ACORD chief executive and president Bill Pieroni had a stark warning for insurers at the inaugural Best Digital Customer Experience Symposium in London

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Aggregators are coming out on top when it comes to the digital customer experience, and insurers and brokers need to up their game, ACORD president and chief executive Bill Pieroni (pictured) has warned.

Pieroni spoke to Insurance Times at ACORD’s inaugural Best Digital Customer Experience Symposium in London.

The standards group has conducted insightful new research into UK consumers’ experiences of buying insurance online, and the results are damning for the UK insurance industry, according to its chief executive.

Thirteen insurer websites, nine broker websites and four aggregators were evaulated, through multiple surveys that generated over 10,000 impressions.

Three of the four top ranked sites for customer experience were aggregators, while the ‘big four’ aggregators all ranked in the top seven (see image below).

Aggregators finish top

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Having a compelling digital proposition is vital, Pieroni explained. He emphasised that 80% of UK motor insurance consumers will engage in online research before making a purchase, while 45% will make the final purchase online.

However, 70% of consumers find it difficult to shop for motor insurance online. 

“We aren’t meeting their expectations,” said Pieroni. “We aren’t even setting the expectations.”

He added that ACORD has conducted this research worldwide for 20 years, but this was the first time they had seen aggregators displacing insurers at the top of the pile.

There is a “really troubling dynamic”, Pieroni stressed, as 90% of UK consumers have aggregator brand awareness, compared to 35% with the same level of awareness of insurers.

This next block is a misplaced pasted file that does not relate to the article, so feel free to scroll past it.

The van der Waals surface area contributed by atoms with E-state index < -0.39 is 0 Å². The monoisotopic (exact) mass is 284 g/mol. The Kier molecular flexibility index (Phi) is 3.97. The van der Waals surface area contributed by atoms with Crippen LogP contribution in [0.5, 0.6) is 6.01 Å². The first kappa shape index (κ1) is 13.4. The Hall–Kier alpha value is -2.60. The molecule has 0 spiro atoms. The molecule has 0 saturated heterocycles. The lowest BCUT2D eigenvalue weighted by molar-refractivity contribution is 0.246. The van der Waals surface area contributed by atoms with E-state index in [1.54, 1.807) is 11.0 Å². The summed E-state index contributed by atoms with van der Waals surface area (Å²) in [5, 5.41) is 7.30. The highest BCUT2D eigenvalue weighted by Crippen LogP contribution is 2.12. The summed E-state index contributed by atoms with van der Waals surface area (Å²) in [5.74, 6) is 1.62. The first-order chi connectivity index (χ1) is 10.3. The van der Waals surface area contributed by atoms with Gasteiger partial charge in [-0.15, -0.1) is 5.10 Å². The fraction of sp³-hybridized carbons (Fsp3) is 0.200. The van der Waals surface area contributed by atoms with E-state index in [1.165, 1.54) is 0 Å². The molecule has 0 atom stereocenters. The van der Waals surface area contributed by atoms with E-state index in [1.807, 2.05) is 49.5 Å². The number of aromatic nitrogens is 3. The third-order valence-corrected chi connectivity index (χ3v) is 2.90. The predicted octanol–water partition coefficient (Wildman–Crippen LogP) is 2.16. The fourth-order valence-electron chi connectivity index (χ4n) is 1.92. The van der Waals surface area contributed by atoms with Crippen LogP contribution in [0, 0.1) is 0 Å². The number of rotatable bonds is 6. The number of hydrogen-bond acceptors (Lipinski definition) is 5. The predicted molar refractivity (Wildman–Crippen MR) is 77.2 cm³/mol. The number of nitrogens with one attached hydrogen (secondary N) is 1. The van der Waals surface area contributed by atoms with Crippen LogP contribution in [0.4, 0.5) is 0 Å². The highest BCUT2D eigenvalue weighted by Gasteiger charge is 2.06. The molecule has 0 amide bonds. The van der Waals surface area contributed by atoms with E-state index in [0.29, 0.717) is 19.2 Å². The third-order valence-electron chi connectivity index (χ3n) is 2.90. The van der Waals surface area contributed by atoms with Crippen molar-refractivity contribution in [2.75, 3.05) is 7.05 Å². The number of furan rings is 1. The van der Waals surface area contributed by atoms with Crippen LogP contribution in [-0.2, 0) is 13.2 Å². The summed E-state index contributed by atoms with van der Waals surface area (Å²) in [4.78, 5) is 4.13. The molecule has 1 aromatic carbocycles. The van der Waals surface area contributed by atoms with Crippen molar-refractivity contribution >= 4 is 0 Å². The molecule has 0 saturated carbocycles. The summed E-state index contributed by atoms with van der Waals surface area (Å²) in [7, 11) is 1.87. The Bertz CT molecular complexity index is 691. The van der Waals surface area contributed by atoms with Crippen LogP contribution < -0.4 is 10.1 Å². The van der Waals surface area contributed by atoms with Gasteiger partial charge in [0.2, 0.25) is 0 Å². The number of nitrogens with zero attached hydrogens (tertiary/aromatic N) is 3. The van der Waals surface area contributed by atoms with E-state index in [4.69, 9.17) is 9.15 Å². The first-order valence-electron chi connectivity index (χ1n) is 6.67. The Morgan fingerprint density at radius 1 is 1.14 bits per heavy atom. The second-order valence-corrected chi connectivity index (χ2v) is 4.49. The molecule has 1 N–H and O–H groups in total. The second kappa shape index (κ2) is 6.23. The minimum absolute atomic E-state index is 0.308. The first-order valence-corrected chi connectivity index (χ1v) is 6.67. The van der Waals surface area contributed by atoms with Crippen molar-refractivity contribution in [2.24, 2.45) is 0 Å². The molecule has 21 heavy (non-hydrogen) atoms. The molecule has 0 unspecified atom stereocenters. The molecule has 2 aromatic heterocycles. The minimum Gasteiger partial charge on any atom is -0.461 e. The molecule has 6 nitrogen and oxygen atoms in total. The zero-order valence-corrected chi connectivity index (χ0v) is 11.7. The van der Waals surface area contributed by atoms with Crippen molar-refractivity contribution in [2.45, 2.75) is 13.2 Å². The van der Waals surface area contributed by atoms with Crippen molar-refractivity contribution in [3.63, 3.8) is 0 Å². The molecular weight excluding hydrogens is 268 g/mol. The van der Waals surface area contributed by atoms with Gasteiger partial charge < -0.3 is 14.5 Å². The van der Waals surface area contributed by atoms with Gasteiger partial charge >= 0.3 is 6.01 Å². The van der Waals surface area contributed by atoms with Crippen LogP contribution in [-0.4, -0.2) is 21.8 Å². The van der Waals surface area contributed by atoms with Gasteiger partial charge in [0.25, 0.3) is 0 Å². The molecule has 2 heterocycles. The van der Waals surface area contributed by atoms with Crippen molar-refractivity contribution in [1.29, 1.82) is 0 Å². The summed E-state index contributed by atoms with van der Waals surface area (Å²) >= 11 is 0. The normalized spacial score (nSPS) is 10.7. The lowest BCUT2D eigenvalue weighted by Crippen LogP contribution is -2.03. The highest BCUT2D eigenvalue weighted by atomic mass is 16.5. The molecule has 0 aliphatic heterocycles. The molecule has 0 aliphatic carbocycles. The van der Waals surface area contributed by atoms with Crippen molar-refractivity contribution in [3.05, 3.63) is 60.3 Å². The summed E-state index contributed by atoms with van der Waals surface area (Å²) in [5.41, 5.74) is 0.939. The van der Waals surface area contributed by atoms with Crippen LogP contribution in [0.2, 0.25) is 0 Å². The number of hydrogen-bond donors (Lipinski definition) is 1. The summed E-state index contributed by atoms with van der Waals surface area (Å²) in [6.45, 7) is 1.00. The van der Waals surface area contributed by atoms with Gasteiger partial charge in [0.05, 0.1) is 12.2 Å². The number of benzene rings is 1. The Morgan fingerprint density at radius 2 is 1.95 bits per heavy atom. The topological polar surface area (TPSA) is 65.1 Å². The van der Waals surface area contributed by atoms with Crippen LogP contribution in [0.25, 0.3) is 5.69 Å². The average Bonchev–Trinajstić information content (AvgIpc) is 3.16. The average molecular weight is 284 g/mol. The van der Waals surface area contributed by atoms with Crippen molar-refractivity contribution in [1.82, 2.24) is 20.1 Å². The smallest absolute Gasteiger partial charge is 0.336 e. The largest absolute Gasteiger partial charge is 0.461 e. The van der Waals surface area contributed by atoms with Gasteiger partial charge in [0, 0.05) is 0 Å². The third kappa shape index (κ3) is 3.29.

In addition, Pieroni said he was shocked that while sites ranked highly for engagement, they were less good at enabling. In cases, survey-takers were so frustrated by the process that they were unable to get a quote.

A ‘true threat’

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“I think that the aggregators are a true threat versus individual players in the insurtech space,” Pieroni explained. “The aggregators have the resources, the focus, and the existing platforms to refine and optimise over time.”

Pieroni suggests insurers should look to Malcolm Gladwell’s rule that you must practice something for 10,000 hours to become elite in your field, to understand why aggregators are a danger to incumbents.

“The more you do something the better you become,” Pieroni explained. “Whether it’s golf and you’re Tiger Woods, or it’s a cello and you’re Yo-Yo Ma. Say we decide we want to play golf, we would never catch up with Tiger Woods, because if we did 10,000 hours he would have 20,000 hours. I worry about the accumulated knowledge, the learning by doing that goes on.”

He continued: “I don’t worry about a new entrant. I worry more about the ones who have been optimising and working on a rich customer experience. Can I catch up to them? How do I do it?”

Talent, Pieroni said, is a critical factor in building a successful customer-centric digital experience. An insurer will want the right team behind them to succeed, but he worried that aggregators were already winning and had the teams behind them to continue doing so if insurers don’t work to attract the right people.

A packed event

ACORD’s latest research findings were presented to a packed room of attendees at the symposium.

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In addition to Pieroni’s aggregator-domination revelations, highlights included presentations from RDT chief executive Mark Bates on insurance app Trice, and  CGI vice president Paul Wishman on emerging technologies that included a demonstration of robot Bobby Watson

Insurance Times content director Saxon East also chaired an energetic panel discussing the digital customer experience in which Pieroni, TribeCX chair Mark Harrison and Aviva’s digital product head Will Faulkner had an indepth discussion that included question set complications, attracting talent and building customer loyalty.